The following is an anecdote from our CEO & Founder, Dennis Drellishak Sr., who has been in the background screening business for 30+ years.
Several years ago, I needed new technology for my growing business, but did not have any idea who I could trust with this important purchase. So, like most busy executives, I asked a few close advisors and associates for referrals. Eventually, I received a call from an old friend who put me in contact with Joe, an owner of a local technology company. Joe (not his real name) was someone that my friend just started doing business with, and so I was grateful that I did not need to waste time finding a company and getting references on my own. A referral always seems to be the easy path to take when you are short on time and have other tasks on your business to-do list and besides, who would refer a company with a bad reputation?
When I met Joe for the first time, he seemed like a knowledgeable and accomplished business owner that insisted his company could fulfill our technology needs. My business policy was to still conduct background checks on potential business partners even if they were referred to me. However, I had other pressing needs at the time, so I decided to put off purchasing the technology. Consequently, I did not conduct a background check on Joe and his company.
I did not think about Joe again until I received an urgent message a few months later from the friend who referred him. When I returned the call, my friend was sitting in his attorney’s office and told me that Joe had just transferred $600k out of their bank account into his own. I was shocked and could not understand how Joe had gained access to their account. My friend explained that Joe had convinced them to help finance the purchase of new technology from a foreign company that was just introduced in the United States. Joe convinced them that this technology was just gaining popularity and they could make a healthy return on their investment. Unfortunately, my friend gave Joe access to their bank account to easily move money around and not out miss this opportunity. Nevertheless, Joe moved the money overnight and they could not get ahold of him.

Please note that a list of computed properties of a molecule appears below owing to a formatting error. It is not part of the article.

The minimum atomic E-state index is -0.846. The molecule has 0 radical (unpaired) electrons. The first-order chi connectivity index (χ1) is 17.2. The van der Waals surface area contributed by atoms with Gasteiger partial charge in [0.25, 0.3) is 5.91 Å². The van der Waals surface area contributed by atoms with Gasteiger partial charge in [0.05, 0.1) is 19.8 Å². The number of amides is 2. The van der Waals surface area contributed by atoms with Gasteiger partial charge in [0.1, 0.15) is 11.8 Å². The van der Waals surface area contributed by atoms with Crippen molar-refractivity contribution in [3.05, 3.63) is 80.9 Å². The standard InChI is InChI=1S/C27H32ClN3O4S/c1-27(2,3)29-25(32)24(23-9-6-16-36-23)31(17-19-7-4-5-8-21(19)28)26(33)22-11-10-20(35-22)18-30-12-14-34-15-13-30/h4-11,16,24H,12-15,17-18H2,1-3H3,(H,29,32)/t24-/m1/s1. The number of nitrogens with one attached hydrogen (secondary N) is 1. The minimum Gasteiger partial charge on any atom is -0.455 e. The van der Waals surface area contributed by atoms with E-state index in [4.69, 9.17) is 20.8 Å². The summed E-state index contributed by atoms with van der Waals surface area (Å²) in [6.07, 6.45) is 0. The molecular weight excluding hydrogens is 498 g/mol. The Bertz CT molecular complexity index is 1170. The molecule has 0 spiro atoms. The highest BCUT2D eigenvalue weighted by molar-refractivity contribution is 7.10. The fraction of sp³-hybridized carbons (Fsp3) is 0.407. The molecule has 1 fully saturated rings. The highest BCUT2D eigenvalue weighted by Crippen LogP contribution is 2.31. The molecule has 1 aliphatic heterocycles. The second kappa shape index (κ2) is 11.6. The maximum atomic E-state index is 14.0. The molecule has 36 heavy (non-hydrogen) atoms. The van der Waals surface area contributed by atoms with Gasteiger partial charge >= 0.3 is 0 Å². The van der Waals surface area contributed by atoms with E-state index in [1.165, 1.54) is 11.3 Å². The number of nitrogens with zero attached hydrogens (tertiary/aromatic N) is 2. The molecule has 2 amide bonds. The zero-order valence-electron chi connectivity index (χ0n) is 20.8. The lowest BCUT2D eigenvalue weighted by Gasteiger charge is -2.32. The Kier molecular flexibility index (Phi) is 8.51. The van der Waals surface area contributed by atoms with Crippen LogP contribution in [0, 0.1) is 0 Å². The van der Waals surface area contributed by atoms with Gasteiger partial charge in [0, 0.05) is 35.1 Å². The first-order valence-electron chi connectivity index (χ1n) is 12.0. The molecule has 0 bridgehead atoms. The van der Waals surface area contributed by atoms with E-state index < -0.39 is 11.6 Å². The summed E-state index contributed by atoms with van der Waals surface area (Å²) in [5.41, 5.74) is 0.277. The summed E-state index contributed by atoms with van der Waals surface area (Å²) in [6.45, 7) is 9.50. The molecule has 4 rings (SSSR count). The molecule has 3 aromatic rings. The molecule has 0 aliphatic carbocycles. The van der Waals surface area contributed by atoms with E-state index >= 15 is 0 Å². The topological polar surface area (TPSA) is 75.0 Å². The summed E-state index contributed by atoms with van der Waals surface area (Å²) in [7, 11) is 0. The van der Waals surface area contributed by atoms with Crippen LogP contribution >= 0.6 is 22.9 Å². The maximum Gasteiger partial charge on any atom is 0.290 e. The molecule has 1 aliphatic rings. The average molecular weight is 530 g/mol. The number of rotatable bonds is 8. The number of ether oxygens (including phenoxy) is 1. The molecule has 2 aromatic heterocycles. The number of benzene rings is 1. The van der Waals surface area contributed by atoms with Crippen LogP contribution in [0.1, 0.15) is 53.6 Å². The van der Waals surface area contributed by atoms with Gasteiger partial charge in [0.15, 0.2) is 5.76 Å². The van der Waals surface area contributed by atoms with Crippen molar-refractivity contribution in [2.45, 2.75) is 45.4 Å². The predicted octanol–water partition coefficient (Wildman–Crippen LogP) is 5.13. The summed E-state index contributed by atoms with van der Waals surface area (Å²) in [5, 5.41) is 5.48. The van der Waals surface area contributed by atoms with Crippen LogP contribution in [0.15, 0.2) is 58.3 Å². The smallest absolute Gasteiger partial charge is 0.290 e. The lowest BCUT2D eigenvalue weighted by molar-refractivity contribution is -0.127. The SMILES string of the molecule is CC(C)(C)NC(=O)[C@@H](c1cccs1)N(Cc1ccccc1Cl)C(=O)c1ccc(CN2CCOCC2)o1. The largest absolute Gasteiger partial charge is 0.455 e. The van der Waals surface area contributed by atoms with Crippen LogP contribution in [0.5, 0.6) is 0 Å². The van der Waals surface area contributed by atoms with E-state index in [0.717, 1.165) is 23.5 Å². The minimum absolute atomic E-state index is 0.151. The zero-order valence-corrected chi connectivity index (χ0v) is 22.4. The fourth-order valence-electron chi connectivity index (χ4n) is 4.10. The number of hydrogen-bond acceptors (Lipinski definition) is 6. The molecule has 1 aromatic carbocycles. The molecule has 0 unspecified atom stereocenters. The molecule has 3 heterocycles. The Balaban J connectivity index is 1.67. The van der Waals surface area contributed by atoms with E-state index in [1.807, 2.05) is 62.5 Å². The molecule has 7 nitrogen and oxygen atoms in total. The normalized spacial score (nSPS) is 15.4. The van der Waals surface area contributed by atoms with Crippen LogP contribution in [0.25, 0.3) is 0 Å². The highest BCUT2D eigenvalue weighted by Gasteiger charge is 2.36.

When my friend contacted the bank and claimed the withdrawal was unauthorized, they were told Joe was a signer on the account, which meant that they could not get the money back. My friend asked if I could conduct a background check on Joe after the fact to see if there was a clue as to why he did this.
So, who really was Joe? We discovered through public records that Joe had worked for another technology company before starting his own business. We found news stories as well as civil and criminal complaints claiming Joe had embezzled money from his previous employer, was convicted of several theft offenses, and spent a year in jail. His previous employer went bankrupt because of the embezzlement. While in prison, Joe struck up a relationship with the wife of the owner of the company that he helped bankrupt. Once released from prison she helped Joe get back in business doing what he did best, scamming people out of money. Joe was eventually arrested for committing fraud a second time and I never learned if my friends business ever recovered their losses.
This is a scary example of why you should never forego conducting due diligence. A quick background check would have alerted them that Joe is an individual you should not do business with. Keep in mind that even business referrals should undergo due diligence.
Dennis Drellishak Sr. - CEO & Founder
Dennis Drellishak Sr. is recognized as a leading authority in the business information services industry with more than 30+ years of experience in high-level business investigations and pre-employment screenings. When you need fast, precise due diligence background checks, whether on a company or an individual, we are here to help. Before you make a significant business decision, make sure you have all the relevant information by conducting a due diligence background check.